Does Obama's Order Set a Precedent for GOP Presidents?

Does Obama's Order Set a Precedent for GOP Presidents?

By Sean Trende - November 24, 2014

On Saturday, I discussed Vox founder Ezra Klein’s analysis of President Obama’s recently announced executive action on immigration.  We basically agree on the motivations for and merits of the policy as policy, and our disagreements on the means of accomplishing the policy relate more to kind than degree.

Yesterday, Vox’s Andrew Prokop argued that a Republican would not be able to use Obama’s move to accomplish much of the Republican agenda. This, I think is misguided. Once a president uses executive authority to implement a major, controversial policy that has been under debate in Congress for almost a decade, especially after his party suffered a substantial midterm rebuke, there is no going back.  It is going to be used repeatedly, in ways that both parties find appalling.

Prokop’s first scenario involves President Rick Perry declaring that there would be a 17 percent flat tax and instructing the Justice Department to defer all prosecutions. He cites former Solicitor General Walter Dellinger’s response: “no president can relieve any one American of a statutory obligation to pay taxes. The next president can come collecting-- and interest and penalties will be accruing until he or she does.”

First, Obama’s action suffers from the same shortcoming. In theory, nothing legal stops a future Republican president from using the list of individuals signed up for work permits as a sort of “illegal immigrant database” to help focus deportations. In fact, the statute of limitations for most audits is three years, with a practical limit of less than that.  Also, just as practical limitations would probably prevent a future GOP president from deporting these individuals, so too would a future Democratic president find it difficult to collect on millions of three-year-old tax bills.

But more importantly, when President Perry walks out the door, he can issue a pardon for everyone who avoided taxes during his presidency. Prokop just sort of breezes past this possibility, asserting that it would provoke a massive public outrage.  But what would an outgoing President Perry care? He would do so after the next presidential election. Moreover, millions of Americans would have enjoyed substantially lower tax rates for either four or eight years.  The incoming president would have a hard time reverting to a 28 percent middle-class tax rate (this assumes that there would be more winners than losers under the executive order).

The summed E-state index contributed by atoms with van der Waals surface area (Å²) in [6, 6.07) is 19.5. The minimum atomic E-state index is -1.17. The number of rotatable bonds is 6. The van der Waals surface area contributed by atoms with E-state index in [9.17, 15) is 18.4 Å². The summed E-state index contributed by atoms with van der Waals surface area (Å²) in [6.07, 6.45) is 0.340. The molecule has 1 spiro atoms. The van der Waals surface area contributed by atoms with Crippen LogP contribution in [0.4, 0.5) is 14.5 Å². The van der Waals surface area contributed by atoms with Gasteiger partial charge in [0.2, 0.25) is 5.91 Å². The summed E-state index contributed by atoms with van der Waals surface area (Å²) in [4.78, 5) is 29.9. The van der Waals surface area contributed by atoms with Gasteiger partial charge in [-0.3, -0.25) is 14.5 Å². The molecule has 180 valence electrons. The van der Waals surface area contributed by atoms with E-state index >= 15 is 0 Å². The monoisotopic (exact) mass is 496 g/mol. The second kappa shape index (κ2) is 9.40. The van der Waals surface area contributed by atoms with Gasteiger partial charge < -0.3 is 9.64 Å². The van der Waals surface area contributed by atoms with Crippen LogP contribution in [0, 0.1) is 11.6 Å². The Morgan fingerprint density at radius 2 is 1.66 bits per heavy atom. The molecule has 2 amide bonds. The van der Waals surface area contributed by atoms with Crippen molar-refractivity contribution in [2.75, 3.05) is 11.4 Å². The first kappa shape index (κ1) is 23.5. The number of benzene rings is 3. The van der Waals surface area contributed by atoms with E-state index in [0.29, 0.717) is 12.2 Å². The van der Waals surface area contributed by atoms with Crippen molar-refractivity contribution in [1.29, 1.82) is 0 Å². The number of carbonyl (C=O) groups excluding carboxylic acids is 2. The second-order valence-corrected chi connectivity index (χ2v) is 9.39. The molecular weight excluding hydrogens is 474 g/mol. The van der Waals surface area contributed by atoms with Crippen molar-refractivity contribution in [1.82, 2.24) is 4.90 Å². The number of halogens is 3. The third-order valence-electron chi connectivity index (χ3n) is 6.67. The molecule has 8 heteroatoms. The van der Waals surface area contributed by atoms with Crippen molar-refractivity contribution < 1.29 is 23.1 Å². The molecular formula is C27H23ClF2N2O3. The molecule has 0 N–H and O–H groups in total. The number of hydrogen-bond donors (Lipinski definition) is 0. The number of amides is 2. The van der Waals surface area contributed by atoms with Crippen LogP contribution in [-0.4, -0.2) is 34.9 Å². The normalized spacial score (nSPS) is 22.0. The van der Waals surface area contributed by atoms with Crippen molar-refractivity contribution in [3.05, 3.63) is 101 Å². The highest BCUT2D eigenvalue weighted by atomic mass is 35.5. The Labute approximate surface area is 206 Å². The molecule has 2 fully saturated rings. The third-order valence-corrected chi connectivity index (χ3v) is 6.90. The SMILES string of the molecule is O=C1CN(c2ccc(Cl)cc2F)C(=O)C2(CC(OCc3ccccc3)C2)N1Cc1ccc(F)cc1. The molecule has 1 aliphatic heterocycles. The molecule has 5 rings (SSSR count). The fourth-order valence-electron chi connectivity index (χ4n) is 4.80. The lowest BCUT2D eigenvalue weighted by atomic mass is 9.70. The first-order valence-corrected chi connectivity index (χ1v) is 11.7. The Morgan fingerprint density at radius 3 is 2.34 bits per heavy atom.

Prokop responds to concerns that a future Republican administration could selectively enforce environmental laws in a similar manner.  The counters are likewise the same: President Perry could walk out the door with a pardon for Exxon Mobil and all of its officers for fracking violations in Texas all those years.  Since the pardon power is plenary, there would be nothing a future president could do about it.

I’ll agree that there already exist possibilities for avoiding the implications of court rulings on environmental precedents, but I also agree that there exist possibilities for prioritizing the deportations of millions to coincide with a controversial piece of legislation that Congress has blocked. The question was whether that power should be exercised, and to what extent exercising it sets a precedent for the future.

The argument about refusing to enforce Obamacare goes much the same way.  We get to the nut of the disagreement, however, toward the end:

“But when it comes to the oft-discussed ‘norms’ of politics, it will be extremely hard for future Republican presidents to rhetorically cite Obama's immigration actions as a precedent, when so many in the party have denounced it as a massive and tyrannical overreach. The president needs to present his actions to the country as constitutional and responsible plans to better the country, not as unconstitutional and irresponsible efforts at payback. A lot of partisan acrobatics tend to take place over executive power issues, but this would be an especially bizarre-looking contortion.”

This just isn’t right.  Most Democrats were apoplectic over the so-called “nuclear option” to end the judicial filibuster, but somehow convinced themselves that Republican use of the filibuster was different enough to warrant the use of the device. Likewise, Republicans who complained about the use of the filibuster for Court of Appeals appointments didn’t think twice when they had the opportunity to use it. Democrats were apoplectic over liberalized use of signing statements by President Bush, yet President Obama often uses the same device.

To make it a bit clearer: Litigants often fight about the creation of precedent, and it is somewhat unseemly to argue one way in one court while simultaneously arguing a different way in a different court. But once you’ve lost the argument, you’ve lost the argument. The precedent is there, and it applies to all parties equally. 

President Obama is likely to win this argument on legal grounds.  Once he does, there will be nothing to stop a future president from using the precedent for his benefit. There’s simply no unringing this bell, and we’re all likely to regret its having been rung in the near future.

Sean Trende is senior elections analyst for RealClearPolitics. He is a co-author of the 2014 Almanac of American Politics and author of The Lost Majority. He can be reached at Follow him on Twitter @SeanTrende.

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